In 2001, the WB aired The Mummy: The Animated Series. It was loosely based on the first two Stephen Sommers The Mummy movies.

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The main characters are, of course, Evie and Rick O’Connell, their son Alex, Evie’s brother Johnathan and the evil mummy Imhotep.  Rick O’Connell, surprisingly, is not voiced by Brendan Fraser (what, was he busy?).  He’s voiced by none other than Bo Duke himself, John Schneider.  There’s another character in here called The Minotaur that is voiced by Kevin Michael Richardson who voiced The Joker in the 2004 animated The Batman series as well as a slew of other roles in super hero cartoons like Avengers Assemble, Hulk and the Agents of SMASH, Ultimate Spider-Man, Young Justice, etc.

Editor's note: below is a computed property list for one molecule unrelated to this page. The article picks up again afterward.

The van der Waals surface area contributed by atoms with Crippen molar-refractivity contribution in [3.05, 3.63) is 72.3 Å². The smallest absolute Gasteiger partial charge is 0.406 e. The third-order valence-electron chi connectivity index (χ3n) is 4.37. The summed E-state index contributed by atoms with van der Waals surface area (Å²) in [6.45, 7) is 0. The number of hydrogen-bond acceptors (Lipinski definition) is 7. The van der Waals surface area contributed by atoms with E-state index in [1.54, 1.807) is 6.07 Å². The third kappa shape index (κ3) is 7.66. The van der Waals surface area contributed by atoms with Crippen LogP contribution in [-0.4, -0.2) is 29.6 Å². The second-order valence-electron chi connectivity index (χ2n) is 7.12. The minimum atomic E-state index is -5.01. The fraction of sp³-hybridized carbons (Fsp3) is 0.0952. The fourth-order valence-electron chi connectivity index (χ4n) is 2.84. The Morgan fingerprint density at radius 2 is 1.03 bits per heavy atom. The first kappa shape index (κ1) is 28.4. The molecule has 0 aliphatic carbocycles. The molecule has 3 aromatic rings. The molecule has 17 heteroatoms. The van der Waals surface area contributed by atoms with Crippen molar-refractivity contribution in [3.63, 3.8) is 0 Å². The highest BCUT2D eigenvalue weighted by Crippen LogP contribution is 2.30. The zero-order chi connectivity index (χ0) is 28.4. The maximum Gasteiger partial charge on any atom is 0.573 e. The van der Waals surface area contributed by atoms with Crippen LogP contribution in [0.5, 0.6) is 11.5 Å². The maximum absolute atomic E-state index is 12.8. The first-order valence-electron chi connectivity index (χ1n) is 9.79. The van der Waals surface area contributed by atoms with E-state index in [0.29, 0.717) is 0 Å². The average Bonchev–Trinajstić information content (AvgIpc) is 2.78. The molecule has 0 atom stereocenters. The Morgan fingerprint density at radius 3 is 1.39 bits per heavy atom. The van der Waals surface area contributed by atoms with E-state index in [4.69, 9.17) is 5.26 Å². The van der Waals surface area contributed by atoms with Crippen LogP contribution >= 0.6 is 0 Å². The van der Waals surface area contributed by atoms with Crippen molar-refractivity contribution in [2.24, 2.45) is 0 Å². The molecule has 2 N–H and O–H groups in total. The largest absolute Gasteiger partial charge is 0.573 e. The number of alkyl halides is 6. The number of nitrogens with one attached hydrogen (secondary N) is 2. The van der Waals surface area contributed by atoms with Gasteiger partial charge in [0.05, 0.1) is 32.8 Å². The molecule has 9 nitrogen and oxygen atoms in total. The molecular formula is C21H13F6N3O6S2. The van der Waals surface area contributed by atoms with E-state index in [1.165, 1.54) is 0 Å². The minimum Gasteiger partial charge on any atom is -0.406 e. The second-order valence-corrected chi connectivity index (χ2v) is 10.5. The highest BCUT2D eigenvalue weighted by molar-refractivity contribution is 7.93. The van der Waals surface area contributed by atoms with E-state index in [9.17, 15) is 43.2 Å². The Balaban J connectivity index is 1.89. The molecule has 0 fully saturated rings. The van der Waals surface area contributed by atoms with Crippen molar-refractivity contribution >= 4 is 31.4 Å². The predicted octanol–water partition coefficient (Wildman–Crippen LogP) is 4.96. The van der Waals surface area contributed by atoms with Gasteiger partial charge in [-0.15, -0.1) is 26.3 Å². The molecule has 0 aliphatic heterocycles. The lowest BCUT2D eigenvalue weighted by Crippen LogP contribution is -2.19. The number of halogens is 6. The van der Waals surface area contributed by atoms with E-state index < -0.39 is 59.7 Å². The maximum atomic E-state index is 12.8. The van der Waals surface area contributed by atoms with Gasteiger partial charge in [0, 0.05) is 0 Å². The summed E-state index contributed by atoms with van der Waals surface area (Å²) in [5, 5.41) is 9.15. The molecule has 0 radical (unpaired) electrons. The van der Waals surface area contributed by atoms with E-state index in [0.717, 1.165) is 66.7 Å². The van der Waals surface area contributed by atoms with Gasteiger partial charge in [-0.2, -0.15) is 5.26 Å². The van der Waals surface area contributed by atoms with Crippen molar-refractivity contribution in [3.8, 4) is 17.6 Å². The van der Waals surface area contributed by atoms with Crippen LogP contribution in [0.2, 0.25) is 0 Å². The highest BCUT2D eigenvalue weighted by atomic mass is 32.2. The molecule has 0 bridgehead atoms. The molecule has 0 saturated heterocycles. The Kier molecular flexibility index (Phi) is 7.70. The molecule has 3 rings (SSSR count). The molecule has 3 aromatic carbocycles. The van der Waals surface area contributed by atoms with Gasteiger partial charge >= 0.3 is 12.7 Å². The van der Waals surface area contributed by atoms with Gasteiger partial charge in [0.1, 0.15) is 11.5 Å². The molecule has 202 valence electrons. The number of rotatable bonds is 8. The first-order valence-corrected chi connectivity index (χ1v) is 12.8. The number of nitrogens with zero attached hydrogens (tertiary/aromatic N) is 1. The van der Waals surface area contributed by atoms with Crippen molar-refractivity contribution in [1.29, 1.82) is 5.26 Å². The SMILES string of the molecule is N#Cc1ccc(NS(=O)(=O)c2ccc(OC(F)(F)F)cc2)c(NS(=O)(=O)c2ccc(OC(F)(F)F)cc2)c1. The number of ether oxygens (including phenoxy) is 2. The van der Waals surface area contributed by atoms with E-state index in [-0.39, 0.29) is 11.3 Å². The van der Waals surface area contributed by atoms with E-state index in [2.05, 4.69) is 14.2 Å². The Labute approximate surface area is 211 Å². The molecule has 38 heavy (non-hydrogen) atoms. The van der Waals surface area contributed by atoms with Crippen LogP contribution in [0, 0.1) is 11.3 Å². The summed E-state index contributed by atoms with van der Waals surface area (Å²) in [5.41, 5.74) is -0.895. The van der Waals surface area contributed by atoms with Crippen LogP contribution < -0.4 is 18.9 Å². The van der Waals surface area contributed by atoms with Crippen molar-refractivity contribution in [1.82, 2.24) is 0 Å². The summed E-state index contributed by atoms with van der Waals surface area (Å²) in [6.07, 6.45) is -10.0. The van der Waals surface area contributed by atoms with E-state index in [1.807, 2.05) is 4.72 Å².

The plot somewhat retcons the movies a little.  Back in ancient Egypt, Imhotep is in possession of the Scrolls of Thebes and is searching for the Manacle of Osiris. Just as he’s about to steal it, he’s caught and sentenced to be mummified alive (again, why ALIVE?!).  Flash forward to present day, Imhotep is revived by Colin Weasler and he begins the hunt for the Manacle anew.  Like in The Mummy Returns, Alex gets the Manacle on his own arm which causes Imhotep to hunt him to obtain it.  Rick and Evie battle Imhotep to keep the Manacle away from him with the help of the Medjai, sacred protectors of ancient Egypt.